Part Two of Two: Hotel revenue management, meet reputation management

NB: This is a guest article by Daniel Edward Craig, a former general manager turned hotel consultant specializing in social media strategy and reputation management.

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In my last post, I discussed how social media has enabled a new measure of hotel performance: the Guest Satisfaction Index (GSI).

Derived from guest reviews and ratings aggregated from major review sites, the GSI provides a measure of a hotel’s market share of guest satisfaction within its competitive set.

In this post I discuss how reputation metrics are paving the way for the integration of the online reputation management and revenue management functions.

“Hotels are quickly recognizing the link between revenue management and reputation,” says Corin Burr, director of Bamboo Revenue.

“Common sense dictates that there is a link between guest reviews and revenue performance. Of course there are many contributing factors, but to watch your Revenue Generation Index increase as your Guest Satisfaction Index increases puts more science into the instinct.”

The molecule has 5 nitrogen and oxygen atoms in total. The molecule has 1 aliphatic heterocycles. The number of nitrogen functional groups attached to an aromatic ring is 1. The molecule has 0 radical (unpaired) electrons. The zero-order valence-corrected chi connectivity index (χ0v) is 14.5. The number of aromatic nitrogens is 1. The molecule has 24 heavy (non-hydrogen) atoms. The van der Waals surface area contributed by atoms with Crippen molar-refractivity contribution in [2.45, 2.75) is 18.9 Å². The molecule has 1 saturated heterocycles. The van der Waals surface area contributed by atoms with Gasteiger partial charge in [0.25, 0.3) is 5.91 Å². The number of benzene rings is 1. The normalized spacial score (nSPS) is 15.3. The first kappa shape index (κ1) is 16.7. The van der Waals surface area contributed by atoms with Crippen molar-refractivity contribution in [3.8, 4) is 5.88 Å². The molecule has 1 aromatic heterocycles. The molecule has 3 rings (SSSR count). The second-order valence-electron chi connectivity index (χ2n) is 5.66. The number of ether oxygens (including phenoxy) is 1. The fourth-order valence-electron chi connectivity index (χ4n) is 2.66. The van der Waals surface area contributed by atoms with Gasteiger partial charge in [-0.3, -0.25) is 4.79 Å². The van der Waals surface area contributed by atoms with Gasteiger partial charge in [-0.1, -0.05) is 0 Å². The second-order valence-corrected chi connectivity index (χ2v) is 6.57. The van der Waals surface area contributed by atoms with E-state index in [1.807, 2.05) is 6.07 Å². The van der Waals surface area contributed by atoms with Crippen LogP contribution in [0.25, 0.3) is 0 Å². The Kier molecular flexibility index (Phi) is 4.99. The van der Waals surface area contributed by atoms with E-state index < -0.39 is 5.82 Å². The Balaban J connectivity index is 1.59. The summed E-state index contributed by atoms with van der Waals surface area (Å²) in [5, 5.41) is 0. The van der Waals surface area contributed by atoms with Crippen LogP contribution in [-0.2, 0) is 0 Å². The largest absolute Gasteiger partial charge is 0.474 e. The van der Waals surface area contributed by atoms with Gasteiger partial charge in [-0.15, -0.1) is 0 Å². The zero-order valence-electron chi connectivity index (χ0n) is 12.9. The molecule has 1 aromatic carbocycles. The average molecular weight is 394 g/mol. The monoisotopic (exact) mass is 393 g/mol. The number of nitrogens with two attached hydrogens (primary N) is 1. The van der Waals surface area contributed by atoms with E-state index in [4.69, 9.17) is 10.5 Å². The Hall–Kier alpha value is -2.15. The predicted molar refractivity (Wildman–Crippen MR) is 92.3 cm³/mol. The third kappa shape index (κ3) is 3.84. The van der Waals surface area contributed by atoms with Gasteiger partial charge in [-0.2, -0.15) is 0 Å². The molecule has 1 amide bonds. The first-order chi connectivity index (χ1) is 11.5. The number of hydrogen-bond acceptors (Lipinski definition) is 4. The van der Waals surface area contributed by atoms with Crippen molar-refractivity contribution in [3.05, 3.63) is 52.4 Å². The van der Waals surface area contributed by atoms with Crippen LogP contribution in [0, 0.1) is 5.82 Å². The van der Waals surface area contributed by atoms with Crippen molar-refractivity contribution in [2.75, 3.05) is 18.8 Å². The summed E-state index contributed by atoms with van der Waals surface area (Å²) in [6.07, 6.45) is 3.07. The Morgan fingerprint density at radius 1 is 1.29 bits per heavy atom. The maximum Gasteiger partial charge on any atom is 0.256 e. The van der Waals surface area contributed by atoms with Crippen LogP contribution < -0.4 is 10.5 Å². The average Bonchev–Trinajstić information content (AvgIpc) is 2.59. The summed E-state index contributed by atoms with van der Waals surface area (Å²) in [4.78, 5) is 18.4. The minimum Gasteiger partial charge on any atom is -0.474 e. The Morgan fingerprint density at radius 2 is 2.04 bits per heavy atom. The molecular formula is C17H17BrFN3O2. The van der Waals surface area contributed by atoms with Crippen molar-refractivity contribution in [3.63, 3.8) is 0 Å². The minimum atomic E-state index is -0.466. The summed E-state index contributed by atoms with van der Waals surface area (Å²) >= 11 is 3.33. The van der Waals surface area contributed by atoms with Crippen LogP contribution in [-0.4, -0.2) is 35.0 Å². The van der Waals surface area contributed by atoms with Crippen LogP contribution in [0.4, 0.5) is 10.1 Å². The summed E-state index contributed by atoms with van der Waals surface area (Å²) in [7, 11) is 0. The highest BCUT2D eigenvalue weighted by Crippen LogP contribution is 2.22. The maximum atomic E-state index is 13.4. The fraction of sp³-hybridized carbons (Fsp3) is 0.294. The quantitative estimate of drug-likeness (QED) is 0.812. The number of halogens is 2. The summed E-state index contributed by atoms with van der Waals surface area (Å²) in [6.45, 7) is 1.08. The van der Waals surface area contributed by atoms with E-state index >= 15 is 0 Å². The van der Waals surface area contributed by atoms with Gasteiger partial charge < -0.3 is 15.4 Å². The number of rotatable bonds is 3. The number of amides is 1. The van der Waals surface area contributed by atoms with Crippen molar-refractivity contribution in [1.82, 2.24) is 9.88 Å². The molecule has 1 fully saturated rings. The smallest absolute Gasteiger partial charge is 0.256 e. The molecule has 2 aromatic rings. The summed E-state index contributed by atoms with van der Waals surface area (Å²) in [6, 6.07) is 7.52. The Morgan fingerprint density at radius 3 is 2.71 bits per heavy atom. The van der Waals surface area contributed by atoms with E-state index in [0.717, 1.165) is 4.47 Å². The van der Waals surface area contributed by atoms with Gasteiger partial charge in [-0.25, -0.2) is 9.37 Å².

Kelly McGuire, practice director for hospitality and travel global practice at the SAS Institute, would agree. “I think there is huge opportunity in incorporating reputation management into revenue management decisions both strategically and tactically,” she says.

“In recent research, we found that the sentiment of online reviews reduces the impact of price on purchase decision, meaning that good reviews will influence a traveler to spend more, and bad reviews will discourage bookings, even if the hotel room is discounted.”

Analytics tools like Revinate, Synthesio, and SAS provide a range of reports to help hotels monitor and benchmark online reputation, whereas companies like TravelClick, Rubicon, and STR Global provide similar rate, occupancy, and revPAR reports.

But only by integrating data from both types of reports will hotels be able to use reputation metrics to make strategic rate decisions.

Further, by incorporating Guest Satisfaction Index data into market share reports, hotels will have a holistic view of how they’re performing within the competitive set.